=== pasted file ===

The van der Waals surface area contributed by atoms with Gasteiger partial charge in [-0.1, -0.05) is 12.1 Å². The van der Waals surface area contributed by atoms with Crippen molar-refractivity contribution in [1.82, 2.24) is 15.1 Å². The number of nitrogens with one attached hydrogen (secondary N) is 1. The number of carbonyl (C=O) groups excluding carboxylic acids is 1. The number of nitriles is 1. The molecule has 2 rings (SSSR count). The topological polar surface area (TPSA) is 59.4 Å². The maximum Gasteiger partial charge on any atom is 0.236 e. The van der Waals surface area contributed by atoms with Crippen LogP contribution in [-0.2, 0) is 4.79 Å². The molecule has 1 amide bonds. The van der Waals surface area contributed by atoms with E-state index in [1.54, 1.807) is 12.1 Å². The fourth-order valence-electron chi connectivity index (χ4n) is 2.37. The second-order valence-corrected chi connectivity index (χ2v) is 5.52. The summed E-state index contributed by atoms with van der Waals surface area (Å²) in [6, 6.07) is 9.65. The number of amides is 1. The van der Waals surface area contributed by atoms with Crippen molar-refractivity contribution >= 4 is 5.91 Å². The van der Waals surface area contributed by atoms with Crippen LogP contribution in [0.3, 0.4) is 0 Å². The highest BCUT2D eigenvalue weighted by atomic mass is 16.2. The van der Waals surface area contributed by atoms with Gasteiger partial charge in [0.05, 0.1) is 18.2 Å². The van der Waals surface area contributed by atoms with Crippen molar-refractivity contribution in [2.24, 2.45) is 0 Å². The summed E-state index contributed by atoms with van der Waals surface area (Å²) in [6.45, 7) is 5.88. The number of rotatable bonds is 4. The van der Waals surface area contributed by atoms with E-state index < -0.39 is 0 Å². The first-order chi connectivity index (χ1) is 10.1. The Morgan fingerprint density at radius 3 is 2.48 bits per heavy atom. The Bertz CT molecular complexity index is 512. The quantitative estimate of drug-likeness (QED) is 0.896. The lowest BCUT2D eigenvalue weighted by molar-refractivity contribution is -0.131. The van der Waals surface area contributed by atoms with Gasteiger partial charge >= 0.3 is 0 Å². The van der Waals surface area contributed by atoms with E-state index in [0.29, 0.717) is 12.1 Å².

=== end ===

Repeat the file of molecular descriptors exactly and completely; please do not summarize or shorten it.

The van der Waals surface area contributed by atoms with Gasteiger partial charge in [-0.1, -0.05) is 12.1 Å². The van der Waals surface area contributed by atoms with Crippen molar-refractivity contribution in [1.82, 2.24) is 15.1 Å². The number of nitrogens with one attached hydrogen (secondary N) is 1. The number of carbonyl (C=O) groups excluding carboxylic acids is 1. The number of nitriles is 1. The molecule has 2 rings (SSSR count). The topological polar surface area (TPSA) is 59.4 Å². The maximum Gasteiger partial charge on any atom is 0.236 e. The van der Waals surface area contributed by atoms with Crippen LogP contribution in [-0.2, 0) is 4.79 Å². The molecule has 1 amide bonds. The van der Waals surface area contributed by atoms with E-state index in [1.54, 1.807) is 12.1 Å². The fourth-order valence-electron chi connectivity index (χ4n) is 2.37. The second-order valence-corrected chi connectivity index (χ2v) is 5.52. The summed E-state index contributed by atoms with van der Waals surface area (Å²) in [6, 6.07) is 9.65. The number of amides is 1. The van der Waals surface area contributed by atoms with Crippen molar-refractivity contribution >= 4 is 5.91 Å². The van der Waals surface area contributed by atoms with Crippen LogP contribution in [0.3, 0.4) is 0 Å². The highest BCUT2D eigenvalue weighted by atomic mass is 16.2. The van der Waals surface area contributed by atoms with Gasteiger partial charge in [0.05, 0.1) is 18.2 Å². The van der Waals surface area contributed by atoms with Crippen molar-refractivity contribution in [2.24, 2.45) is 0 Å². The summed E-state index contributed by atoms with van der Waals surface area (Å²) in [6.45, 7) is 5.88. The number of rotatable bonds is 4. The van der Waals surface area contributed by atoms with E-state index < -0.39 is 0 Å². The first-order chi connectivity index (χ1) is 10.1. The Morgan fingerprint density at radius 3 is 2.48 bits per heavy atom. The Bertz CT molecular complexity index is 512. The quantitative estimate of drug-likeness (QED) is 0.896. The lowest BCUT2D eigenvalue weighted by molar-refractivity contribution is -0.131. The van der Waals surface area contributed by atoms with Gasteiger partial charge >= 0.3 is 0 Å². The van der Waals surface area contributed by atoms with E-state index in [0.29, 0.717) is 12.1 Å².